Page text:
Modest Investment

Standing Still Means Moving Backwards

Joerg ZEUNER Chefvolkswirt der KfW
KfW Development Bank's Jörg Zeuner believes Germany's mid-sized companies can't get complacent.
  • Why it matters

    Why it matters

    While Germany’s mid-sized firms are currently in good health, they are not investing enough in future-proofing themselves to stay competive on the global stage.

  • Facts


    • The Mittelstand are Germany’s small- and medium-sized businesses – companies with 50 to 500 employees and up to €50m annual turnover.
    • Germany’s government-owned development bank, KfW, surveyed 2,200 mid-sized businesses in 10 major industrial and emerging countries.
    • Only mid-sized firms in the U.S. are more optimistic than German firms about competing in international markets.
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Things look rosy for Germany these days. It has the only growing major economy in the euro zone, employment is increasing and ‘”Made in Germany” is considered a mark of quality all over the world. The state and companies are generating solid profits and have a golden opportunity to prepare for the future.

A new survey of 2,200 mid-sized businesses in 10 major industrial and emerging countries carried out by Germany’s government-owned development bank KfW says that German companies see themselves as well prepared for global competition. Only those in the United States have a higher estimation of their competitiveness. However wild optimism may best be avoided as, according to KfW’s chief economist Jörg Zeuner, there is no guarantee that international initiatives will be successful and, in fact, these companies’ future competitiveness is endangered.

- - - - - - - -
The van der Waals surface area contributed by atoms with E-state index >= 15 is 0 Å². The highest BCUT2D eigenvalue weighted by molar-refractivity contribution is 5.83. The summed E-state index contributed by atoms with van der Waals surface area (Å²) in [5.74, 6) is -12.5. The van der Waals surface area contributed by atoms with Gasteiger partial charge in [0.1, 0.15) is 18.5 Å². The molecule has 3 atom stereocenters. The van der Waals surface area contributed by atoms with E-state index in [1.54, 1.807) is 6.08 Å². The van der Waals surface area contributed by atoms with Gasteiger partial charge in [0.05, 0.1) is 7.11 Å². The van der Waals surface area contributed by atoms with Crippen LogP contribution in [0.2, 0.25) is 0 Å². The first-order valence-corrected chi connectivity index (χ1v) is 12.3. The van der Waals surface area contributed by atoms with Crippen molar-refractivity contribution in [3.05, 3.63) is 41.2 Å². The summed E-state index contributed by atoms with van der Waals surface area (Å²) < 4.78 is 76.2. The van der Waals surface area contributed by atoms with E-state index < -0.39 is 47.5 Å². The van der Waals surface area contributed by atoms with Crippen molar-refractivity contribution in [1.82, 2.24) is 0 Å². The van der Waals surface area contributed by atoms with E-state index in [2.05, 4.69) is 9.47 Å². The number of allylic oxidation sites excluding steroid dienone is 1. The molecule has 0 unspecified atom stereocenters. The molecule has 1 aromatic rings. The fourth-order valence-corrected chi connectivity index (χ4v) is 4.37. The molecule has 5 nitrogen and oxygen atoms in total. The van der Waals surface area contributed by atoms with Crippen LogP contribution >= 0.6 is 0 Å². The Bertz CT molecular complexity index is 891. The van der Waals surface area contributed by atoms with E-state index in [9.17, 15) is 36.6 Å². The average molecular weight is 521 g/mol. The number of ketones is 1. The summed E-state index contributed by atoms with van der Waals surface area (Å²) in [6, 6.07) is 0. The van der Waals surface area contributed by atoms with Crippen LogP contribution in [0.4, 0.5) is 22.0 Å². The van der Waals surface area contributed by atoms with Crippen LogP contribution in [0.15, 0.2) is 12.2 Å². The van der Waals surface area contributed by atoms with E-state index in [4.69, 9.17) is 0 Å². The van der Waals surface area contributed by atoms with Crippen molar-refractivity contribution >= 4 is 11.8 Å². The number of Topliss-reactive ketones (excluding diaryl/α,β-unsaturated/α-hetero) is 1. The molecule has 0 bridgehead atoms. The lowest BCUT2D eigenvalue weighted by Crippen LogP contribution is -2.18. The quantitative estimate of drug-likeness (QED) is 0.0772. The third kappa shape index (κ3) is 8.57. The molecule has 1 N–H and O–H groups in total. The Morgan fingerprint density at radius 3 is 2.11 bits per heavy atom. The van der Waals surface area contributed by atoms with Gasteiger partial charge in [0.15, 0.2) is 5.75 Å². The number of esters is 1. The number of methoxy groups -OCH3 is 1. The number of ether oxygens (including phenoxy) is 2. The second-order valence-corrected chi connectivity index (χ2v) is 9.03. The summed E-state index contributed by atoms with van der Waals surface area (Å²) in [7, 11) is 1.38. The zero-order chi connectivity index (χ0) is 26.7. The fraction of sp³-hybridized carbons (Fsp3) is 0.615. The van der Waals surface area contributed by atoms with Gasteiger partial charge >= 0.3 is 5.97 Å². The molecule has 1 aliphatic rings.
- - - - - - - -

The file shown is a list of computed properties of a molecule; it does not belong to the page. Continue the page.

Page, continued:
If investment and innovation activities remain weak, German firms risk being beaten in global competition by emerging countries like Brazil.

Mr. Zeuner told Handelsblatt that only companies that continually invest and develop new products and processes will survive international competition in the long run, noting that standing still is effectively taking a step backwards. He believes that Germany’s mid-sized companies have “a large backlog of catching up to do.”

“Companies that make investments and innovations face increased global competition with considerably more optimism,” Mr. Zeuner said.

The KfW survey found medium-sized German companies invested too little. The percentage of small- and mid-sized companies that have implemented product and process innovations were “accordingly modest,” putting Germany near the bottom of the countries polled.

“In an export-orientated national economy, in which mid-level companies play a crucial role, the low potential should be a warning signal,” said the KfW.

If investment and innovation activities remain weak, German firms risk being beaten in global competition by emerging countries like Brazil or innovative competitors from industrial nations like the United States.

In the current ranking, the United States and Germany are followed by Great Britain and France in third and fourth place while Japan is number five. The emerging countries of Brazil, Russia, and China rank in the bottom half of the list, which crisis-burdened nations like Spain and Italy coming in last.

KfW Competitiveness Indicator-correct

Axel Schrinner is an editor at Handelsblatt, specializing in tax and fiscal policy.  To contact the author:

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